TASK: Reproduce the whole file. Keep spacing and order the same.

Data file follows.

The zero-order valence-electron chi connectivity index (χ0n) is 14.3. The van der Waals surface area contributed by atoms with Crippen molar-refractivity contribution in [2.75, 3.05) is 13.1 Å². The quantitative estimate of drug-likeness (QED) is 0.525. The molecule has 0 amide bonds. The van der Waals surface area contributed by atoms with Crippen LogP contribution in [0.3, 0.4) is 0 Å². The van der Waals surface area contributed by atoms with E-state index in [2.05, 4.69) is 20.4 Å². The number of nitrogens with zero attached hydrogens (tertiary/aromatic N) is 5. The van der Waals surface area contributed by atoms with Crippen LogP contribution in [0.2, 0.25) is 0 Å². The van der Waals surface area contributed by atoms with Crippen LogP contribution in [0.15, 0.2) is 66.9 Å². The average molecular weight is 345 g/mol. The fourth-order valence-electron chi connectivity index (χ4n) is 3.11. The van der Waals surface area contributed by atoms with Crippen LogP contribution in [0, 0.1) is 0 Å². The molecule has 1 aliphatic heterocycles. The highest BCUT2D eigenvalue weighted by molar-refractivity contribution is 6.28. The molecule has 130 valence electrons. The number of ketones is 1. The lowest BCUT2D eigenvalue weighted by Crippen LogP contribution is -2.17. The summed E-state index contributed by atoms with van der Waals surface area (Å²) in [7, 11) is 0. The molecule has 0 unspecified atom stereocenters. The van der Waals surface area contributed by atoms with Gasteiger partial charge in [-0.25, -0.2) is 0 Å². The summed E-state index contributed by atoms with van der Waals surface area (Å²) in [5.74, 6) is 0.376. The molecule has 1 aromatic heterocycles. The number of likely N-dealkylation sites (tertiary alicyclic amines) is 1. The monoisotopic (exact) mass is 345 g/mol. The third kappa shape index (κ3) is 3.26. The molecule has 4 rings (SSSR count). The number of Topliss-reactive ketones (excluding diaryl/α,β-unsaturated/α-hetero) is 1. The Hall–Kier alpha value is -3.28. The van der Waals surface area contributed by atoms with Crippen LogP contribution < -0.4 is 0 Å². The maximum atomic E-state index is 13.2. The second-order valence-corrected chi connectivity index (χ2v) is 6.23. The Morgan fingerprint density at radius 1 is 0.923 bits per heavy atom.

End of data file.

The zero-order valence-electron chi connectivity index (χ0n) is 14.3. The van der Waals surface area contributed by atoms with Crippen molar-refractivity contribution in [2.75, 3.05) is 13.1 Å². The quantitative estimate of drug-likeness (QED) is 0.525. The molecule has 0 amide bonds. The van der Waals surface area contributed by atoms with Crippen LogP contribution in [0.3, 0.4) is 0 Å². The van der Waals surface area contributed by atoms with E-state index in [2.05, 4.69) is 20.4 Å². The number of nitrogens with zero attached hydrogens (tertiary/aromatic N) is 5. The van der Waals surface area contributed by atoms with Crippen LogP contribution in [0.2, 0.25) is 0 Å². The van der Waals surface area contributed by atoms with Crippen LogP contribution in [0.15, 0.2) is 66.9 Å². The average molecular weight is 345 g/mol. The fourth-order valence-electron chi connectivity index (χ4n) is 3.11. The van der Waals surface area contributed by atoms with Crippen LogP contribution in [0, 0.1) is 0 Å². The molecule has 1 aliphatic heterocycles. The highest BCUT2D eigenvalue weighted by molar-refractivity contribution is 6.28. The molecule has 130 valence electrons. The number of ketones is 1. The lowest BCUT2D eigenvalue weighted by Crippen LogP contribution is -2.17. The summed E-state index contributed by atoms with van der Waals surface area (Å²) in [7, 11) is 0. The molecule has 0 unspecified atom stereocenters. The van der Waals surface area contributed by atoms with Gasteiger partial charge in [-0.25, -0.2) is 0 Å². The summed E-state index contributed by atoms with van der Waals surface area (Å²) in [5.74, 6) is 0.376. The molecule has 1 aromatic heterocycles. The number of likely N-dealkylation sites (tertiary alicyclic amines) is 1. The monoisotopic (exact) mass is 345 g/mol. The third kappa shape index (κ3) is 3.26. The molecule has 4 rings (SSSR count). The number of Topliss-reactive ketones (excluding diaryl/α,β-unsaturated/α-hetero) is 1. The Hall–Kier alpha value is -3.28. The van der Waals surface area contributed by atoms with Crippen LogP contribution < -0.4 is 0 Å². The maximum atomic E-state index is 13.2. The second-order valence-corrected chi connectivity index (χ2v) is 6.23. The Morgan fingerprint density at radius 1 is 0.923 bits per heavy atom.